Vanga was widely known to be close to the government of Todor Zhivkov and, on several occasions, she appeared on public TV with him and other high officials of the Bulgarian Communist Party. The daughter of Todor Zhivkov befriended Baba Vanga in the late 60s-early 70s and she was protected by the communist state ever since, which apparently used the situation to its own advantage, with or without knowledge of Baba Vanga. It has been alleged that Vanga used data gathered by the secret services to win the trust of her visitors, who came to her by state orchestrated appointments made well in advance. Baba Vanga was very popular and Bulgarian state decided to organize her services and charge them, giving Baba Vanga a state sallary which was a tiny fraction of the earnings. Lists of people who were coming to see Vanga were formed by appointment, organized by the state, since the early 70s; as her fame rose, many foreign and domestic politicians were also visiting Vanga, and her house in which she worked was reportedly bugged. Members of secret service worked in her environment, and she may have been manipulated to give suggestions to visiting politicians.
Vanga in Russian Popular Culture 
Vanga is well known in the Russian-speaking world, as indicated by the large number of Google hits on the Russian Internet and a number of mass-market books on her declarations. Some Russian nationalists consider her a true prophet of God and use her alleged prophecies of an upcoming nuclear war and Russian victory to argue for more robust defense policy and, more generally, for a more optimistic view of Russia's future. On the other hand, many Christians reject her as a spiritist and a false prophet who acted on behalf of the Devil. Thus there is a widely propagated story of Vanga becoming enraged at a visiting cleric (Nathanael, metropolitan of Nevrokop) carrying a holy relic, saying that this presence prevented her from prophesying.
See also 
- NOTES FROM HISTORY: Baba Vanga
- Прoрoчeствaтa нa Вaнгa. Жeни Кoстaдинoвa, Издателство Труд, ISBN 954-528-074-3,Страници 696.
- The truth about Vanga, p. 42
- The truth about Vanga, pp. 43-44
- Joyce, Judith (2010). The Weiser Field Guide to the Paranormal: Abductions, Apparitions. Weiser Books.
- The truth about Vanga, pp. 61-65, 69-70, 80-81
- Prophetess Baba Vanga's Petrich house becomes museum, The Sofia Echo,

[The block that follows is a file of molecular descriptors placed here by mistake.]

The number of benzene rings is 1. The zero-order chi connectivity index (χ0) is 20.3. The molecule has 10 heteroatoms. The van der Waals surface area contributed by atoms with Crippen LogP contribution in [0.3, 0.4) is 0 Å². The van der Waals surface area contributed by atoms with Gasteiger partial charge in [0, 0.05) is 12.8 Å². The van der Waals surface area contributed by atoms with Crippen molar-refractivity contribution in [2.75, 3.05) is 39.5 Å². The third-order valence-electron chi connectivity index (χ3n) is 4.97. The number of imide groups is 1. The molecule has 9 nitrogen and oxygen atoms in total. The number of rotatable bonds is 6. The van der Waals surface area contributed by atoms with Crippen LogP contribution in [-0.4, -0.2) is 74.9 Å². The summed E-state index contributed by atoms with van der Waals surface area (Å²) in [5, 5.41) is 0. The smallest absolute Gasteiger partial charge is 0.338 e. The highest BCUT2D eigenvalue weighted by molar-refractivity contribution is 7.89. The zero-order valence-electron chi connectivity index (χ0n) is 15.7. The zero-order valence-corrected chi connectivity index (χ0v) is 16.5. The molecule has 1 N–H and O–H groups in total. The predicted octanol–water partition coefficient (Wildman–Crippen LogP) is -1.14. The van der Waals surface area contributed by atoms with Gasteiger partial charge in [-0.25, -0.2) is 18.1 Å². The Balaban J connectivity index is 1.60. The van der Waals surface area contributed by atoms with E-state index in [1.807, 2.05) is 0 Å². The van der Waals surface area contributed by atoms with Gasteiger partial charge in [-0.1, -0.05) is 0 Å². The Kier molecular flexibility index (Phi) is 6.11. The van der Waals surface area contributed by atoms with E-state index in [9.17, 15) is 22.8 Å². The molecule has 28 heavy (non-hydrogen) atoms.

- Press Review, Notes from History: Baba Vanga, by Lucy Cooper Mon 19 Dec 2005 
- Joyce, Judith (2010). "Baba Vanga". The Weiser Field Guide to the Paranormal. San Francisco, CA: Red Wheel/Weiser. pp. 21–25. ISBN 978-1-57863-488-0. Retrieved 1 January 2011.
- Ванга. Мир видимый и невидимый first aired 31 January 2011 on RTV
- Баба Ванга не е предсказвала края на света
- Stephen Kinzer: Rupite Journal; For a Revered Mystic, a Shrine Now of Her Own in The New York Times, April 5, 1995.
- McLain, Sean (January 1 2011). "The year that wasn't: failed predictions of 2010". The National.
- Pravda, 
- Baba Vagna, The Astral World
- "Korea Attack: Yeonpyeong Island Shelled By North Korea (PHOTOS, VIDEO)". Huffington Post. 23 November 2010.
- "Зачем Ванга звала к себе Бориса Ельцина?". Комсомольская правда. 27 Jan 2011. Retrieved 11 June 2011.
- "Fenomenat". IMDB. Retrieved 11 June 2011.
- Mishlove, Jeffrey (1975). "Psionics". The Roots of Consciousness. Random House. ISBN 0-394-73115-8. Retrieved 11 June 2011.
- Стоянова [Stoyanova], Красимира [Krasimira] (19967). Истината за Ванга [The truth about Vanga] (in Bulgarian). Sofia: Balgarski Pisatel. ISBN 954-443-170-5.
- Ostrander, Sheila; Schroeder, Lynn (1970). "Vanga Dimitrova: The Bulgarian Oracle". Psychic discoveries behind the Iron Curtain. Englewood Cliffs, NJ: Prentice Hall. pp. 259–281. ISBN 978-0-13-732230-5.
- Valtchinova, Galia (2005). "Vanga, la "Pythie bulgare": idées et usages de l'Antiquité en Bulgarie socialiste". Dialogues d'histoire ancienne (in French) 31 (1): 93–127. doi:10.3406/dha.2005.2487. Retrieved 1 January 2011.
- Ivanov, Petko; Izmirlieva, Valentina (2003). "Betwixt and Between: The Cult of Living Saints in Contemporary Bulgaria". Folklorica, Journal of the Slavic and East European 8 (1): 33–53. Retrieved 1 January 2011.
- Stephen Kinzer: Rupite Journal; For a Revered Mystic, a Shrine Now of Her Own in The New York Times, April 5, 1995
- Baba Vanga - Prophecies of the Bulgarian Prophet
- Ideological Drive Against Paraperception Radio Free Europe Research, March 24, 1983, in Open Society Archives
- (in Russian) An article by Natalia Baltzun, translated by Kristina Hristova (Bulgaria)
- (in Russian) Vanga's Prophecies: Product of the Bulgarian Secret Services
- (in French) An article in french about Vanga's propheties, by K8 Transmission
- NOTES FROM HISTORY: Baba Vanga, The Sofia Echo, December 19, 2005
- Baba Vanga say about 2012